MP’s urgent plea to reopen prison Mother and Baby Unit
Stroud MP, David Drew has condemned as “scandalous” delays which have forced pregnant prisoners to travel hundreds of miles away from their families, after the failure to reopen the south west’s only Mother and Baby Unit.
The mother and baby unit (MBU) at HMP Eastwood Park, South Gloucestershire, closed in September 2016, after a water pipe burst.
Now David Drew MP is calling for it to be re-opened as a matter of urgency.
It has remained closed since then, forcing vulnerable women to be transferred out of the region, hundreds of miles away from their families, to give birth or care for their baby.
“It’s a scandal and reopening this unit should have been a priority. The closure means that women from the whole of the southwest have had to go elsewhere in the country to have their babies. That’s simply unacceptable,” said David Drew, Labour MP for Stroud.
“Women about to give birth are having to go to London or the Midlands, which means the family support systems will break down," he said.
“The lack of an MBU in the whole of the south west, jeopardises women’s support networks and can make it much harder for them to maintain good family relationships and rebuild their lives. We must make sure that the right support is in place for these women, who are often vulnerable and with complex needs, and that their children are not also punished by our penal system.”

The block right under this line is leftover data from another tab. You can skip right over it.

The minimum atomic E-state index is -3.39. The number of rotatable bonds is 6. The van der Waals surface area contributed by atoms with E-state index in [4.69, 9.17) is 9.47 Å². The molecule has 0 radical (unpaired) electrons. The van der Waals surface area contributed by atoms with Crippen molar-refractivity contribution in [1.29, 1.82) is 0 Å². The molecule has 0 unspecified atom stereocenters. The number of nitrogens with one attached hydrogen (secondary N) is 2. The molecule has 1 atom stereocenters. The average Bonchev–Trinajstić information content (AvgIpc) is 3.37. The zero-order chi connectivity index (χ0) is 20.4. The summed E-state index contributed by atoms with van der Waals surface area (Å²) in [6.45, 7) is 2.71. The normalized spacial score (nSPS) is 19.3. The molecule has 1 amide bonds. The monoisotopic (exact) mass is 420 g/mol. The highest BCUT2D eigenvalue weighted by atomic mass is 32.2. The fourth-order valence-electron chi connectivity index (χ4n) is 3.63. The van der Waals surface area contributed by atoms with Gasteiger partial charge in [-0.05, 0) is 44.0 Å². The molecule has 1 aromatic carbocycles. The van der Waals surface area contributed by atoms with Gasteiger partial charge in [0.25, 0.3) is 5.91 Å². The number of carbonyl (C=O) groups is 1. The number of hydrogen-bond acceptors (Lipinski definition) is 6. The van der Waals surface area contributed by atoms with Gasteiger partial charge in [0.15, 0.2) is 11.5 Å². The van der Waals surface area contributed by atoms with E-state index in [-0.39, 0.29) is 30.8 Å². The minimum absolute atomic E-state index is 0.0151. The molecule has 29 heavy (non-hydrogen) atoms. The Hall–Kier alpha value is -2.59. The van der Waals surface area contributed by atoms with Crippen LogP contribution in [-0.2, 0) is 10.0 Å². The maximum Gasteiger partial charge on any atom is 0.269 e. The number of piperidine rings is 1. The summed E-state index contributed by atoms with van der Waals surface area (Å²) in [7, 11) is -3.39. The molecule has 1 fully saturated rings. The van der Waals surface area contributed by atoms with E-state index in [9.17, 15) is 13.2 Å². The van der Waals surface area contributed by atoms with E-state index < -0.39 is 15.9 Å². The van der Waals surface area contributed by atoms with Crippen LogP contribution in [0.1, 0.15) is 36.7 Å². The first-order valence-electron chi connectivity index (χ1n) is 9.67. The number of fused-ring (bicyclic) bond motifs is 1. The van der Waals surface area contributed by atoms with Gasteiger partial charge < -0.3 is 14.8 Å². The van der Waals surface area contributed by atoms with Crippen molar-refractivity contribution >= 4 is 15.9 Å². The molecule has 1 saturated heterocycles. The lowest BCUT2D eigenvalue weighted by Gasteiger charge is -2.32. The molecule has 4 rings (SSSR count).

The nearest MBU to HMP Eastwood Park is 115 miles away at HMP Bronzefield in Ashford, Surrey.
Moving away from the south west, jeopardises prisoners’ own family support networks making it much harder for mothers to keep in contact with their older children, for instance.
Prior to September 2016, prisoners from the south west or Wales who were pregnant or who had children under the age of 18 months, could apply for a place at the MBU.
Mr Drew, the Labour MP for Stroud, has raised the issue in Parliament and said the long delay to reopening the unit, added to women’s trauma and made rehabilitation more difficult.
Women in Prison
Every year, around 600 pregnant women are held in prisons in England and Wales and some 100 babies are born to women prisoners.
There are MBU in only six prisons in the UK (including Eastwood Park, therefore only five active)
There are over 230,000 children in the UK affected by parental incarceration
In March 2016, 35 babies were with their mothers in a prison mother and baby unit (MBU). However, 29% of women were refused admission to an MBU in 2015/16 compared to 16% refused the previous year
Women are imprisoned further from home and receive fewer visits. While women are held on average 64 miles from home (compared to 50 miles for men), for many women the distances are much greater, adding to the difficulty and expense of prison visits.
In HMP Eastwood Park, where women from South Wales are commonly sent, 20% of women are over 150 miles from home.
Women’s imprisonment results in an estimated 17,240 children being separated from their mothers each year. For 8/10 children, it’s the first time they have been separated from their mother for more than a day or so.
Women are much more likely to be primary carers, with children far more directly affected by a prison sentence as a result.
Women only make up 5% of the prison population and therefore policies are often written with men in mind, as opposed to women
Children whose parents have been involved in the criminal justice system, are twice as likely to have mental health issues, live in poverty and have illnesses